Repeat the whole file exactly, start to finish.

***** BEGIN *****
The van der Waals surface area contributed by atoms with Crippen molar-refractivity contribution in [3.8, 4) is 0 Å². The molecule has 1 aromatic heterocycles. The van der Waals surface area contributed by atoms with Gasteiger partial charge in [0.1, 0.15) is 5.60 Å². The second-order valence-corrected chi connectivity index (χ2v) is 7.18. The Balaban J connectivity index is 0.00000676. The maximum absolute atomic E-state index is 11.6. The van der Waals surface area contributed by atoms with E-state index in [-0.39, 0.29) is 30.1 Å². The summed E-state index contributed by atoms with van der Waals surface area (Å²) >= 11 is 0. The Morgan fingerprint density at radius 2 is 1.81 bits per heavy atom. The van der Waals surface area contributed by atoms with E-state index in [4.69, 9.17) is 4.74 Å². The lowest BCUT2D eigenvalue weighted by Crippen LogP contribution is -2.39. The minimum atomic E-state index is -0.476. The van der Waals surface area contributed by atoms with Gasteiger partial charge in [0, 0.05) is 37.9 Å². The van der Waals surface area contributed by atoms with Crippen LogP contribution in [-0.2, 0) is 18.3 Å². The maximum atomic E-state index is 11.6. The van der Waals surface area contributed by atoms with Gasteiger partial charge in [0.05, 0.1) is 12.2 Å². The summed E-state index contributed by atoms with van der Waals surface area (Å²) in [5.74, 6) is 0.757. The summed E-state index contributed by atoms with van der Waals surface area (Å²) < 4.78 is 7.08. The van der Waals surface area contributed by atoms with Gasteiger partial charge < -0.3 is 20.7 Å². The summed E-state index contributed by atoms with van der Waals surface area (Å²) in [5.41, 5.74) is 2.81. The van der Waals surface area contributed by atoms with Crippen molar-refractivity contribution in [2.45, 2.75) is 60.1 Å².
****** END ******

The van der Waals surface area contributed by atoms with Crippen molar-refractivity contribution in [3.8, 4) is 0 Å². The molecule has 1 aromatic heterocycles. The van der Waals surface area contributed by atoms with Gasteiger partial charge in [0.1, 0.15) is 5.60 Å². The second-order valence-corrected chi connectivity index (χ2v) is 7.18. The Balaban J connectivity index is 0.00000676. The maximum absolute atomic E-state index is 11.6. The van der Waals surface area contributed by atoms with E-state index in [-0.39, 0.29) is 30.1 Å². The summed E-state index contributed by atoms with van der Waals surface area (Å²) >= 11 is 0. The Morgan fingerprint density at radius 2 is 1.81 bits per heavy atom. The van der Waals surface area contributed by atoms with E-state index in [4.69, 9.17) is 4.74 Å². The lowest BCUT2D eigenvalue weighted by Crippen LogP contribution is -2.39. The minimum atomic E-state index is -0.476. The van der Waals surface area contributed by atoms with Gasteiger partial charge in [0, 0.05) is 37.9 Å². The van der Waals surface area contributed by atoms with Crippen LogP contribution in [-0.2, 0) is 18.3 Å². The maximum atomic E-state index is 11.6. The van der Waals surface area contributed by atoms with Gasteiger partial charge in [0.05, 0.1) is 12.2 Å². The summed E-state index contributed by atoms with van der Waals surface area (Å²) in [5.74, 6) is 0.757. The summed E-state index contributed by atoms with van der Waals surface area (Å²) < 4.78 is 7.08. The van der Waals surface area contributed by atoms with Gasteiger partial charge < -0.3 is 20.7 Å². The summed E-state index contributed by atoms with van der Waals surface area (Å²) in [5.41, 5.74) is 2.81. The van der Waals surface area contributed by atoms with Crippen molar-refractivity contribution in [2.45, 2.75) is 60.1 Å².